Friday, November 12, 2010

What is an Optical Compressor?

I'm not an electrical engineer, when people start getting super electrically geeky regarding audio I usually get lost rather quickly.  The gritty important details fly over my head before I can even think about absorbing & understanding them.  Keeping this in mind I'll make this simple enough so that anyone who understands basic compression can understand how an opto-compressor works on an electrical level.  After all, it was the simple explanations that taught me what I know about them.  Once you know how it works, you'll know more about compression in general.  That way when you do go analog compressor shopping and you'll be better informed when making your audio investment.

An optical compressor (also known as a leveling amplifier) is a compressor that uses an electro optical attenuator & a photo conductive cell to monitor and control the dynamics & amplitude of processed program material (audio).  Already lost?  Wondering what the hell an electro optical attenuator & photo conductive cell is?  Keep reading you don't need to know what they are, only what they do. 

An electro optical attenuator features a light source. (in newer products these are LEDs)  This light source's intensity is directly proportional to the input signal of the material you're compressing.  So, as input level rises the LED shines brighter & with more intensity.  Conversely, as input level drops the LED shines with less intensity.  Well that's all fine and dandy but...  How does a flashing light source compress audio?  Here's how: The amplitude dependent light source is just one part of an optical compressor, we also need something to monitor this light source.  This is where the photo conductive cell comes in.  It monitors the lights source so the unit knows how loud the incoming signal is via the light's intensity.  Remember, I said earlier that the intensity of the light is directly affected by the level of input signal.  That's really important for understanding the larger concept. 

A photo conductive cell's job is to watch over the light source and then adjust resistance based on the intensity of the light.  When a louder signal is pushed through the optical compression unit the light shines brighter, the photconductive cell picks up on this brightness and in turn reduces its resistance being applied to the given signal.  This then tells the amplifier to reduce it's gain thereby creating a form of compression.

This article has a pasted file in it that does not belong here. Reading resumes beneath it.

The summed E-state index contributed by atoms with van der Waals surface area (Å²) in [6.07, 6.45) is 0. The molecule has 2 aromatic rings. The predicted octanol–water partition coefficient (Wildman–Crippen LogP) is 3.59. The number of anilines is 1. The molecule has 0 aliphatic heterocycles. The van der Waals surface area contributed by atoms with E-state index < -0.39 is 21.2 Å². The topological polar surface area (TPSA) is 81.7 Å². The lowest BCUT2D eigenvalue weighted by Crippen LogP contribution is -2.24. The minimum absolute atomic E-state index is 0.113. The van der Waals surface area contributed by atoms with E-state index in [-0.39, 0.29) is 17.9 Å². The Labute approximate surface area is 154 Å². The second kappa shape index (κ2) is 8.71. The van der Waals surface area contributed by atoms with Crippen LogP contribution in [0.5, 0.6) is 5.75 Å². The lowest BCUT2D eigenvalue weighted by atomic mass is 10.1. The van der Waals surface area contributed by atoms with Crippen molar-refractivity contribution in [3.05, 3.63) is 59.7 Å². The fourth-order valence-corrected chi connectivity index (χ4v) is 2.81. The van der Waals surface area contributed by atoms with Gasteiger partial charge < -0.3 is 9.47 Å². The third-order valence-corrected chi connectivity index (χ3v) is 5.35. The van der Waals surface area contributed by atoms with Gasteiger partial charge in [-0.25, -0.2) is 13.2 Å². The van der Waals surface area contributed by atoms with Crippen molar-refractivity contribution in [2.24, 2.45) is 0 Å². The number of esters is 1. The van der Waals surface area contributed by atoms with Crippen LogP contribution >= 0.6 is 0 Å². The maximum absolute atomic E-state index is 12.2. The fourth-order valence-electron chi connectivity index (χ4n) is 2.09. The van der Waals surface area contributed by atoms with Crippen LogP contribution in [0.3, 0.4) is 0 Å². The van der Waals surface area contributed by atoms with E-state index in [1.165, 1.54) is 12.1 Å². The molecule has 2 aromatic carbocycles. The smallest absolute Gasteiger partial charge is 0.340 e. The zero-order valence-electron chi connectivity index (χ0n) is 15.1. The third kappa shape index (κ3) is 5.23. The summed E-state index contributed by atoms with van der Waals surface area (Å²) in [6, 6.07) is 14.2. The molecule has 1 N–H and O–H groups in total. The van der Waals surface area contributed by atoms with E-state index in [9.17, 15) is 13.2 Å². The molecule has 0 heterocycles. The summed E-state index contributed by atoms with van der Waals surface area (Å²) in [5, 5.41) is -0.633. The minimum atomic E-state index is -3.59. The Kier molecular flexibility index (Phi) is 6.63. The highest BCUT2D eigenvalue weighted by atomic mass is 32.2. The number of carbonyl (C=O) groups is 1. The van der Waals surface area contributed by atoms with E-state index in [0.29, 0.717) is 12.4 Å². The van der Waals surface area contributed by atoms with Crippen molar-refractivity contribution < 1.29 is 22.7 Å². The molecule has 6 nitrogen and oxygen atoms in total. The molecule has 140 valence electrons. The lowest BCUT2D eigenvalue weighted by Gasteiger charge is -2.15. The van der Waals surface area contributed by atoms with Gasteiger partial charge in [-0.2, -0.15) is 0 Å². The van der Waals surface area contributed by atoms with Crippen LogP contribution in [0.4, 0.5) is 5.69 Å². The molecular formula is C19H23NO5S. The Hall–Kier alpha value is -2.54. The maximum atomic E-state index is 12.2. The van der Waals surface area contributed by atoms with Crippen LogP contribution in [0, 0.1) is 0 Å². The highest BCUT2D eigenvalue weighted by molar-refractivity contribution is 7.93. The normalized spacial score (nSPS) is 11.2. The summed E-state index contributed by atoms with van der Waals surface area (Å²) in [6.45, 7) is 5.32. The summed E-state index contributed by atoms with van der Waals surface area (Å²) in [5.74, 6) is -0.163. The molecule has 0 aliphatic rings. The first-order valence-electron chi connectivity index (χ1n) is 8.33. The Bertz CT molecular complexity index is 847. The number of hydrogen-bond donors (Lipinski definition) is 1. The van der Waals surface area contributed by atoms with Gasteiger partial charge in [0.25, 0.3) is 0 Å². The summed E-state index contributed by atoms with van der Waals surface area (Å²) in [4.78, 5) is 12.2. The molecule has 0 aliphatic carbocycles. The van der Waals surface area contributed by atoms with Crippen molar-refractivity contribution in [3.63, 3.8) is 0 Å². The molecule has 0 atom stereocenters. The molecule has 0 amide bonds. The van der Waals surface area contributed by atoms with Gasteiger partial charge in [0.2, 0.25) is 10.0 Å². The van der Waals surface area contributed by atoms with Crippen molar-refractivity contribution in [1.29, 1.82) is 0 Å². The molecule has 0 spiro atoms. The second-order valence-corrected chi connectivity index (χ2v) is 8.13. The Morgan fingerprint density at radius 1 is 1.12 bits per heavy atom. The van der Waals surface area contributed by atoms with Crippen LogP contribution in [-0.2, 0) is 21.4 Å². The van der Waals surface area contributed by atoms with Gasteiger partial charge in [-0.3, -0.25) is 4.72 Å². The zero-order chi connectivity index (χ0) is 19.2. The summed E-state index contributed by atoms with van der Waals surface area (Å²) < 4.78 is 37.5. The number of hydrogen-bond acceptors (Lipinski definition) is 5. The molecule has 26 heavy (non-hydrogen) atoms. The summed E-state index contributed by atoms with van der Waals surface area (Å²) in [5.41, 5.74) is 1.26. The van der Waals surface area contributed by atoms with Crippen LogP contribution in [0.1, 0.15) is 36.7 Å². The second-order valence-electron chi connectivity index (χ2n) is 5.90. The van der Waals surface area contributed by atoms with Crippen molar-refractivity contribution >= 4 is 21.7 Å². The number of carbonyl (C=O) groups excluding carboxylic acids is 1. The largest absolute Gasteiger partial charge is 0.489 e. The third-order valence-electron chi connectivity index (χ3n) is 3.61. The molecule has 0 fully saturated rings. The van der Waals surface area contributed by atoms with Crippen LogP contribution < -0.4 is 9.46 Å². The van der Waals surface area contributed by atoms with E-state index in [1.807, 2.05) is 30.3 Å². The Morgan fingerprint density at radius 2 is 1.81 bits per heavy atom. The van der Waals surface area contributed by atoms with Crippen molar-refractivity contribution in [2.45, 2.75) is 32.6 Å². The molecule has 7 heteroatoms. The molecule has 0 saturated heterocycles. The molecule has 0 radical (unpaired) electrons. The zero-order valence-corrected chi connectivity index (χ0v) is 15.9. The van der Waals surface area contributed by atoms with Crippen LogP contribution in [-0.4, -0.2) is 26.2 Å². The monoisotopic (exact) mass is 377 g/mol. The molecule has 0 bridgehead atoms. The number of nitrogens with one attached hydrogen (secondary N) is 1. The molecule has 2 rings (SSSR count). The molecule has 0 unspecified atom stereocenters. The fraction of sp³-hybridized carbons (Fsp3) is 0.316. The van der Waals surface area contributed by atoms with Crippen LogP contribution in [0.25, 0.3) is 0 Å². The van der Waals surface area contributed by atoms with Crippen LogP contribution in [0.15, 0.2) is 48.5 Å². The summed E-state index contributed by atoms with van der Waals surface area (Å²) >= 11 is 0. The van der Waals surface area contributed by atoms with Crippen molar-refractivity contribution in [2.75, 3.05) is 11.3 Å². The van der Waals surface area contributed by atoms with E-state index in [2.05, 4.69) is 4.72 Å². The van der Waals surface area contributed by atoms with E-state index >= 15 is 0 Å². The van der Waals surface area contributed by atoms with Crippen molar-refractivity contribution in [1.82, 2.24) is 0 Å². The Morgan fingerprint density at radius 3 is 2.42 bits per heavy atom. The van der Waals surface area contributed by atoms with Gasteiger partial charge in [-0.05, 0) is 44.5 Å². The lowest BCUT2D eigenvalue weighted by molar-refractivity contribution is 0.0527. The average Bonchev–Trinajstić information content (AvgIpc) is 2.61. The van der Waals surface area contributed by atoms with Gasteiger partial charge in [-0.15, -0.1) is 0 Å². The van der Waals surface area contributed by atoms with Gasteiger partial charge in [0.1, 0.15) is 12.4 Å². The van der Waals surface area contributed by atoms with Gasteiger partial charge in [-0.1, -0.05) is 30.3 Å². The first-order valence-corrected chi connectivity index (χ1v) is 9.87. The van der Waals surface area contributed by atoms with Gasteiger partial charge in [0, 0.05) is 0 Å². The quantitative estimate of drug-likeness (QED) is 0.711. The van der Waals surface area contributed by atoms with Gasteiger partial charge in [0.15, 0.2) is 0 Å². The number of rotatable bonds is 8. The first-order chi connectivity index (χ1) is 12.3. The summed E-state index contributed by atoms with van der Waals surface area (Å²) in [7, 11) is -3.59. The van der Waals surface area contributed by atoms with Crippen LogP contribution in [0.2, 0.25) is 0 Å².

Unlike other compressors that allow you to choose attack & release times, an opto's release time is program dependent.  You can't choose the attack & release, they will change based off the material they are processing. (this is what makes optical compressors desirable)   Since a light doesn't just shut off and instead dims as it goes out, the release time is directly proportional to the level of the incoming signal which is simply being represented as light in an opto-compressor.  The same is also true for the attack times of compression when using a opto-compressor. This is why many people believe opto-compressors sound better.  They're said to be more musical because their response is non-linear, just like music is.  Other compressors have set response times (you adjust the attack & release) that are linear and exact.  With optical compressors the response (attack & release times) is set internally.  This response as I stated before is based of the properties & responsiveness and quality of the light source & photo conductive cell being used in the optical compressor.

Most Compressors you've seen also usually have a makeup gain control.  We need this control because when we apply compression to something we're working on the amplitude decreases.  We use makeup gain to return the material to it's previous amplitude with the compression applied.  Opto-compressors do not have a makeup gain control.  Their makeup gain is set and built into the circuit.  For every dB above the chosen threshold the signal hits the gain will increase by just less than a dB.  This can make using an optical compressor tricky because a lot of people aren't used to the gain adjusting as they adjust compression.  However this also means there are less controls to adjust and it's just a matter of getting used to this new way of manipulating compression.

Hopefully this all made sense to the folks in audio layman's term land.  Like I said before you don't have to know exactly how each part functions, only what each electrical component does to understand how it works.  Now that you know a little bit more about optical compressors when you're ready to buy a nice analog compressor to fatten up your own sound you'll be more educated about the wider process of compression!